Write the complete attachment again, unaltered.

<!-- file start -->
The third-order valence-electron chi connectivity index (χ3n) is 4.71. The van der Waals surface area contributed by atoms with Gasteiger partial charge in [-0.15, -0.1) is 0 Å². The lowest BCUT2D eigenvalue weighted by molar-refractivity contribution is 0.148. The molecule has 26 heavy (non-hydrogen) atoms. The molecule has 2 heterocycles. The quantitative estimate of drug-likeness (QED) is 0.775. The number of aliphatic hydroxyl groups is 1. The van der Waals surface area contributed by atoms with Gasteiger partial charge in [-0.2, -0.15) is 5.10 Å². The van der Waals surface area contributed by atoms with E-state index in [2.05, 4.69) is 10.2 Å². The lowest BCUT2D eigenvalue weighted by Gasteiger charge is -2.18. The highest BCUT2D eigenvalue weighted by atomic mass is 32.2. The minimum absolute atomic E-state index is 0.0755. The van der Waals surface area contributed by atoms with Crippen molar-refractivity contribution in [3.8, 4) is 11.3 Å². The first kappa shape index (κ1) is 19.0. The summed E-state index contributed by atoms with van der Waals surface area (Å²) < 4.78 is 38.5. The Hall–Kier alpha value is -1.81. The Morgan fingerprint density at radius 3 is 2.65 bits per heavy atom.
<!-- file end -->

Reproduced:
The third-order valence-electron chi connectivity index (χ3n) is 4.71. The van der Waals surface area contributed by atoms with Gasteiger partial charge in [-0.15, -0.1) is 0 Å². The lowest BCUT2D eigenvalue weighted by molar-refractivity contribution is 0.148. The molecule has 26 heavy (non-hydrogen) atoms. The molecule has 2 heterocycles. The quantitative estimate of drug-likeness (QED) is 0.775. The number of aliphatic hydroxyl groups is 1. The van der Waals surface area contributed by atoms with Gasteiger partial charge in [-0.2, -0.15) is 5.10 Å². The van der Waals surface area contributed by atoms with E-state index in [2.05, 4.69) is 10.2 Å². The lowest BCUT2D eigenvalue weighted by Gasteiger charge is -2.18. The highest BCUT2D eigenvalue weighted by atomic mass is 32.2. The minimum absolute atomic E-state index is 0.0755. The van der Waals surface area contributed by atoms with Crippen molar-refractivity contribution in [3.8, 4) is 11.3 Å². The first kappa shape index (κ1) is 19.0. The summed E-state index contributed by atoms with van der Waals surface area (Å²) < 4.78 is 38.5. The Hall–Kier alpha value is -1.81. The Morgan fingerprint density at radius 3 is 2.65 bits per heavy atom.